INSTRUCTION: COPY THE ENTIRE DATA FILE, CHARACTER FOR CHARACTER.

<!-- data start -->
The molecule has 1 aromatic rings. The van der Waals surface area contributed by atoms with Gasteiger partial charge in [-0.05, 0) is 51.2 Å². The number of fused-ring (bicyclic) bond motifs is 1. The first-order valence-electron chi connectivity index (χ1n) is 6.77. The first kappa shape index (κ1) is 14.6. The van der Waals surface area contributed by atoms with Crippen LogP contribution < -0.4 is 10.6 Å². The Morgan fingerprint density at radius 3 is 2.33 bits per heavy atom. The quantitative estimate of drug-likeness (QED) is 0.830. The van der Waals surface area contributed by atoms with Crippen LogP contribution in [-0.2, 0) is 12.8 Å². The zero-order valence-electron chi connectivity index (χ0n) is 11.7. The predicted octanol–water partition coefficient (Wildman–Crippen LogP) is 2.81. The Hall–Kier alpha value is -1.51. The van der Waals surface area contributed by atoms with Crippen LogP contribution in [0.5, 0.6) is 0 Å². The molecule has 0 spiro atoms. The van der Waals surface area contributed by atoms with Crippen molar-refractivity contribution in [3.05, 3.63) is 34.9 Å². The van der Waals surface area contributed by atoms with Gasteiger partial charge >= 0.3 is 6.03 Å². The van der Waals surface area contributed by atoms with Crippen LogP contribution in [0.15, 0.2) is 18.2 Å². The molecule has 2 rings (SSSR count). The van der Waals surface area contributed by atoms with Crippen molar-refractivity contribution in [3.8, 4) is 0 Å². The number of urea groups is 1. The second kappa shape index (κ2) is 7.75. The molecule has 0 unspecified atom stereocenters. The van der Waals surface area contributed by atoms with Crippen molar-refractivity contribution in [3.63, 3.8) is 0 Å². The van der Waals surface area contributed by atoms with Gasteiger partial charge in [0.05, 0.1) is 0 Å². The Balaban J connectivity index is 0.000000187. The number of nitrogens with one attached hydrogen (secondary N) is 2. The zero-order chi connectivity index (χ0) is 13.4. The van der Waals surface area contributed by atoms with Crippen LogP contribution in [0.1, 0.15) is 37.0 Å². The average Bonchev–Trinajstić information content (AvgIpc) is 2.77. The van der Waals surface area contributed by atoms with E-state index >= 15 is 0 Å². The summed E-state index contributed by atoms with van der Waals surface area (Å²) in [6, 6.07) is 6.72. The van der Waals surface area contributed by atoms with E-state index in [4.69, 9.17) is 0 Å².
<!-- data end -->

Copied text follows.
The molecule has 1 aromatic rings. The van der Waals surface area contributed by atoms with Gasteiger partial charge in [-0.05, 0) is 51.2 Å². The number of fused-ring (bicyclic) bond motifs is 1. The first-order valence-electron chi connectivity index (χ1n) is 6.77. The first kappa shape index (κ1) is 14.6. The van der Waals surface area contributed by atoms with Crippen LogP contribution < -0.4 is 10.6 Å². The Morgan fingerprint density at radius 3 is 2.33 bits per heavy atom. The quantitative estimate of drug-likeness (QED) is 0.830. The van der Waals surface area contributed by atoms with Crippen LogP contribution in [-0.2, 0) is 12.8 Å². The zero-order valence-electron chi connectivity index (χ0n) is 11.7. The predicted octanol–water partition coefficient (Wildman–Crippen LogP) is 2.81. The Hall–Kier alpha value is -1.51. The van der Waals surface area contributed by atoms with Crippen LogP contribution in [0.5, 0.6) is 0 Å². The molecule has 0 spiro atoms. The van der Waals surface area contributed by atoms with Crippen molar-refractivity contribution in [3.05, 3.63) is 34.9 Å². The van der Waals surface area contributed by atoms with Gasteiger partial charge >= 0.3 is 6.03 Å². The van der Waals surface area contributed by atoms with Crippen LogP contribution in [0.15, 0.2) is 18.2 Å². The molecule has 2 rings (SSSR count). The van der Waals surface area contributed by atoms with Crippen molar-refractivity contribution in [3.8, 4) is 0 Å². The number of urea groups is 1. The second kappa shape index (κ2) is 7.75. The molecule has 0 unspecified atom stereocenters. The van der Waals surface area contributed by atoms with Crippen molar-refractivity contribution in [3.63, 3.8) is 0 Å². The van der Waals surface area contributed by atoms with Gasteiger partial charge in [0.05, 0.1) is 0 Å². The Balaban J connectivity index is 0.000000187. The number of nitrogens with one attached hydrogen (secondary N) is 2. The zero-order chi connectivity index (χ0) is 13.4. The van der Waals surface area contributed by atoms with Crippen LogP contribution in [0.1, 0.15) is 37.0 Å². The average Bonchev–Trinajstić information content (AvgIpc) is 2.77. The van der Waals surface area contributed by atoms with E-state index >= 15 is 0 Å². The summed E-state index contributed by atoms with van der Waals surface area (Å²) in [6, 6.07) is 6.72. The van der Waals surface area contributed by atoms with E-state index in [4.69, 9.17) is 0 Å².